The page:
Three terms. There was no shortage of bollygarchs and financiers insisting that India’s Narendra Modi would win re-election to the prime minister’s office twice more after he swept to power in 2014. Now, in the run up to the next general election, the country’s C-suites are more circumspect even about a second run. Executives are grumbling about Modi and wondering if he can hold on. The loss of boardroom confidence is a sign that trust between New Delhi and big business is at a low.
Yet ordinary voters are far less hostile. The prime minister’s Bharatiya Janata Party has won state after state in local polls, turning the electoral map into a sea of saffron, the colour identified with his right-wing Hindu nationalist party. The BJP and its allies hold power in 22 out of 29 states. The latest test was Karnataka’s election on Saturday, with counting due to take place on Tuesday. Modi is on his way to gaining control of the upper house of parliament, opening up the possibility of serious reforms to land and labour laws.
The misgivings of executives also don’t square with the general strength of the economy. India’s famously problematic twin deficits – the fiscal shortfall and the current account gap – are under control. Inflation is in check with consumer prices rising 4.3 percent in the year to March, only slightly ahead of the central bank’s target. The currency is stable, foreign direct investment is at record levels, and GDP growth at 7.2 percent year-on-year in the December quarter is faster than in any other large nation. Large inflows of capital from global sovereign wealth funds and pension funds suggest faith in India’s long-term stability.
It amounts to a sharp contrast. Modi, on the face of it, seems better placed to win elections than last time around, but business confidence has gone the other way.
So why are Indian executives so despondent? One banker muses about the possibility of an impending financial crisis. A lawyer complains that the government has failed to draw a line under old cases of “tax terrorism”, in which New Delhi has chased companies like Vodafone and Cairn Energy for dues using a retroactive law. A chief executive moans that banks are too afraid to lend to borrowers rated anything less than AAA. In the business realm, India has swapped its twin deficits for a trust deficit.
Maybe that’s partly because Modi has shaken up how Indians do business. Executives no longer have a direct road to North Block, home to important ministries, and cannot so easily buy the outcomes they desire from policymakers in New Delhi. Some corporate grandees, like India’s Ruia brothers, have lost their crown-jewel businesses, forced into bankruptcy proceedings by a government desperate to clean up the $150 billion of dodgy corporate debts on bank balance sheets.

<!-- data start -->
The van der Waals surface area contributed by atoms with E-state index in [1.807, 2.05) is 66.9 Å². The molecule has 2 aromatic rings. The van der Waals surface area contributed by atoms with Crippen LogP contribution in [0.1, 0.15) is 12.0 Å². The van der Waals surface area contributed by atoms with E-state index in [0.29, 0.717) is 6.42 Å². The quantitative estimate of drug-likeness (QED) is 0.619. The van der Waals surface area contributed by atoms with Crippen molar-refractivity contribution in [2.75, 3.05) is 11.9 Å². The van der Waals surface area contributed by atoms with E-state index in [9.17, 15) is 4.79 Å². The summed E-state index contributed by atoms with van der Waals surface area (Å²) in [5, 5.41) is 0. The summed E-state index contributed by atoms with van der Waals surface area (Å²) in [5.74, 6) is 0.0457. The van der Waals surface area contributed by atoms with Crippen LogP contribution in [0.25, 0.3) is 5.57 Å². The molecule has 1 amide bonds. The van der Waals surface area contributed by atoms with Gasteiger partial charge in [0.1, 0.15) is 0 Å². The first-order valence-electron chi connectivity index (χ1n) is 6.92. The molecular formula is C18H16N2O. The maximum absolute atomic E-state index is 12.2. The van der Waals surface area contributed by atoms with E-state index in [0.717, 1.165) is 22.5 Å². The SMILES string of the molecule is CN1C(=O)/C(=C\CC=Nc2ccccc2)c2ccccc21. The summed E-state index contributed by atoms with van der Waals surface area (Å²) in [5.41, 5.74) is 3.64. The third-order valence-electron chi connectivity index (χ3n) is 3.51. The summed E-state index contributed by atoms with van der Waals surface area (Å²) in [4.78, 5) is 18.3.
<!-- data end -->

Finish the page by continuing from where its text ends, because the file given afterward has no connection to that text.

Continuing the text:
Meanwhile, the focus on clean government and distressed loans has ratcheted up scrutiny of the poorly-paid heads of public-sector institutions that account for more than two-thirds of lending. They are now wary of making decisions for fear of retribution. “No-one went to jail for doing nothing” is a phrase often heard in Mumbai, the country’s financial capital.
Private-sector bank executives are under pressure too. Last month M.K. Sharma, chairman of the $30 billion ICICI Bank, wondered aloud whether allegations of crony capitalism levelled against the bank’s chief executive were being re-examined by regulators to distract from scandals that have plagued public-sector banks, including the revelation of a $2 billion fraud linked to billionaire diamond jeweller Nirav Modi (no relation to the premier).
New Delhi can’t even keep the Reserve Bank of India in its corner. Politicians and the central bank are butting heads over how to resolve the bad-debt problem and how to build safeguards to prevent future abuses. Arun Jaitley, Modi’s finance minister, has blamed the RBI for lapses in oversight. The bank wants greater powers to hold public-sector banks to account.
These soured relationships are more than an intellectual problem for Modi. After years of abuse by tycoons, India Inc’s animal spirits needed taming – but not killing. The absence of boardroom confidence is manifesting itself as a prolonged lack of private investment. Total private-capital formation grew at or well below the rate of nominal GDP expansion during Modi’s tenure until March 2017, data from Ambit Capital shows.
More recent indicators from the RBI suggest private investment is picking up. But there are headwinds from rising oil prices, a banking system still clogged up with bad debt, and financiers’ unwillingness to make any but the safest loans. Meanwhile, the economy is chugging along on the spending of consumers and the government.
The prime minister does not need the vote of big business to win elections, though campaigning in India is an expensive affair. The Centre for Media Studies in New Delhi estimated spending in the 2014 poll at over $5 billion, second only at the time to the cost of an election in the United States. On the contrary, Modi’s image as a crusader against corruption works in his favour with many people.
But in a country where as many as 15 million people join the workforce each year, Modi needs big business to create jobs in the formal economy, allowing wealth to trickle down into the large informal economy. The risk for the premier if he can’t get the bollygarchs investing again is that these opportunities fall short of the potential. That in turn could leave the mass of voters – and not just the tycoons – frustrated.